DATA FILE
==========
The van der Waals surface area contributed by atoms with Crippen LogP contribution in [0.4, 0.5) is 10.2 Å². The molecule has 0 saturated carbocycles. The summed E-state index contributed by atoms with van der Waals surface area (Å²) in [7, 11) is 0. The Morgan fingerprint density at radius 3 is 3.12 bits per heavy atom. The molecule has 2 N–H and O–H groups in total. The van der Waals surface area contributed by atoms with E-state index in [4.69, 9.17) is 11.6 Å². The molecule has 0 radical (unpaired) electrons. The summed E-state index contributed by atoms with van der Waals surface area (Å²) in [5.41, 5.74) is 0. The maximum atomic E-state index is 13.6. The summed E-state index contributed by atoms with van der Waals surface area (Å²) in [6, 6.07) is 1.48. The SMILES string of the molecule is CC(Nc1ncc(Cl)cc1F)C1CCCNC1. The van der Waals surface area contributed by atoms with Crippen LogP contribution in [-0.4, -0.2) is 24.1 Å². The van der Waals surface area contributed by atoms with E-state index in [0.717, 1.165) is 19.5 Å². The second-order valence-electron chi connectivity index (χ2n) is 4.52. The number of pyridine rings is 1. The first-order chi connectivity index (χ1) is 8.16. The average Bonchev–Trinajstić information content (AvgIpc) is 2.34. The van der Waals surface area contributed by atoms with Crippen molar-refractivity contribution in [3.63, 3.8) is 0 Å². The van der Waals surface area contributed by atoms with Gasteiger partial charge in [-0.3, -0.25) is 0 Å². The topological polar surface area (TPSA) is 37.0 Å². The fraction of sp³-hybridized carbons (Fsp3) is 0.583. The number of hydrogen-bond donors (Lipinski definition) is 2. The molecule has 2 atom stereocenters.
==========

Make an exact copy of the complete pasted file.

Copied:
The van der Waals surface area contributed by atoms with Crippen LogP contribution in [0.4, 0.5) is 10.2 Å². The molecule has 0 saturated carbocycles. The summed E-state index contributed by atoms with van der Waals surface area (Å²) in [7, 11) is 0. The Morgan fingerprint density at radius 3 is 3.12 bits per heavy atom. The molecule has 2 N–H and O–H groups in total. The van der Waals surface area contributed by atoms with E-state index in [4.69, 9.17) is 11.6 Å². The molecule has 0 radical (unpaired) electrons. The summed E-state index contributed by atoms with van der Waals surface area (Å²) in [5.41, 5.74) is 0. The maximum atomic E-state index is 13.6. The summed E-state index contributed by atoms with van der Waals surface area (Å²) in [6, 6.07) is 1.48. The SMILES string of the molecule is CC(Nc1ncc(Cl)cc1F)C1CCCNC1. The van der Waals surface area contributed by atoms with Crippen LogP contribution in [-0.4, -0.2) is 24.1 Å². The van der Waals surface area contributed by atoms with E-state index in [0.717, 1.165) is 19.5 Å². The second-order valence-electron chi connectivity index (χ2n) is 4.52. The number of pyridine rings is 1. The first-order chi connectivity index (χ1) is 8.16. The average Bonchev–Trinajstić information content (AvgIpc) is 2.34. The van der Waals surface area contributed by atoms with Crippen molar-refractivity contribution in [3.63, 3.8) is 0 Å². The van der Waals surface area contributed by atoms with Gasteiger partial charge in [-0.3, -0.25) is 0 Å². The topological polar surface area (TPSA) is 37.0 Å². The fraction of sp³-hybridized carbons (Fsp3) is 0.583. The number of hydrogen-bond donors (Lipinski definition) is 2. The molecule has 2 atom stereocenters.